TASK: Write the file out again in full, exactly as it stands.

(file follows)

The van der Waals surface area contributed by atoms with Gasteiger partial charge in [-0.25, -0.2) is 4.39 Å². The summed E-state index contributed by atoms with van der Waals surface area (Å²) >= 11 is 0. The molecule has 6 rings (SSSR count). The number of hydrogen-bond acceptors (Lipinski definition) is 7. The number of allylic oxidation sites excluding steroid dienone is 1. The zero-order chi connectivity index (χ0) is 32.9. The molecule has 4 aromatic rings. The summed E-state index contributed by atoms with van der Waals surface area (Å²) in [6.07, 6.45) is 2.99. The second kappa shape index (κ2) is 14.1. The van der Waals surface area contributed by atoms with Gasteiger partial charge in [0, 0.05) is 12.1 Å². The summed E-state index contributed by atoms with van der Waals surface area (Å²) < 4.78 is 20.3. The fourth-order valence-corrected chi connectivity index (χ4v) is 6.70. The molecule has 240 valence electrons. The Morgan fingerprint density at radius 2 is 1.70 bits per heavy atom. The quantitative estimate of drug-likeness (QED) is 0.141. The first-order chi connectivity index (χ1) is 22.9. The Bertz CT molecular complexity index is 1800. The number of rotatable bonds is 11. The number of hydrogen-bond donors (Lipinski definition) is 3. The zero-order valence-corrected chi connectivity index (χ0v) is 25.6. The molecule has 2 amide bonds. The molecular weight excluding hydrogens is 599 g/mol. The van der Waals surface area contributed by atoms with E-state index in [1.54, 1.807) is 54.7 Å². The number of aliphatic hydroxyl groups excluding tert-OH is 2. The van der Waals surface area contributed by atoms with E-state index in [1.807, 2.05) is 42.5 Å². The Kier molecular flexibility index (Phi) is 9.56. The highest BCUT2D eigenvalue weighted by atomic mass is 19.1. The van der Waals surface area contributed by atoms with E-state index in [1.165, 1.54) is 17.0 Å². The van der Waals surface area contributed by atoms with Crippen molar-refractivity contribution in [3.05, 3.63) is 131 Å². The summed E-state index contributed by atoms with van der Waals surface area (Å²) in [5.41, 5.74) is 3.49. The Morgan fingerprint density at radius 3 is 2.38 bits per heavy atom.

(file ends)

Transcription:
The van der Waals surface area contributed by atoms with Gasteiger partial charge in [-0.25, -0.2) is 4.39 Å². The summed E-state index contributed by atoms with van der Waals surface area (Å²) >= 11 is 0. The molecule has 6 rings (SSSR count). The number of hydrogen-bond acceptors (Lipinski definition) is 7. The number of allylic oxidation sites excluding steroid dienone is 1. The zero-order chi connectivity index (χ0) is 32.9. The molecule has 4 aromatic rings. The summed E-state index contributed by atoms with van der Waals surface area (Å²) in [6.07, 6.45) is 2.99. The second kappa shape index (κ2) is 14.1. The van der Waals surface area contributed by atoms with Gasteiger partial charge in [0, 0.05) is 12.1 Å². The summed E-state index contributed by atoms with van der Waals surface area (Å²) < 4.78 is 20.3. The fourth-order valence-corrected chi connectivity index (χ4v) is 6.70. The molecule has 240 valence electrons. The Morgan fingerprint density at radius 2 is 1.70 bits per heavy atom. The quantitative estimate of drug-likeness (QED) is 0.141. The first-order chi connectivity index (χ1) is 22.9. The Bertz CT molecular complexity index is 1800. The number of rotatable bonds is 11. The number of hydrogen-bond donors (Lipinski definition) is 3. The zero-order valence-corrected chi connectivity index (χ0v) is 25.6. The molecule has 2 amide bonds. The molecular weight excluding hydrogens is 599 g/mol. The van der Waals surface area contributed by atoms with E-state index in [1.54, 1.807) is 54.7 Å². The number of aliphatic hydroxyl groups excluding tert-OH is 2. The van der Waals surface area contributed by atoms with E-state index in [1.807, 2.05) is 42.5 Å². The Kier molecular flexibility index (Phi) is 9.56. The highest BCUT2D eigenvalue weighted by atomic mass is 19.1. The van der Waals surface area contributed by atoms with E-state index in [1.165, 1.54) is 17.0 Å². The van der Waals surface area contributed by atoms with Crippen molar-refractivity contribution in [3.05, 3.63) is 131 Å². The summed E-state index contributed by atoms with van der Waals surface area (Å²) in [5.41, 5.74) is 3.49. The Morgan fingerprint density at radius 3 is 2.38 bits per heavy atom.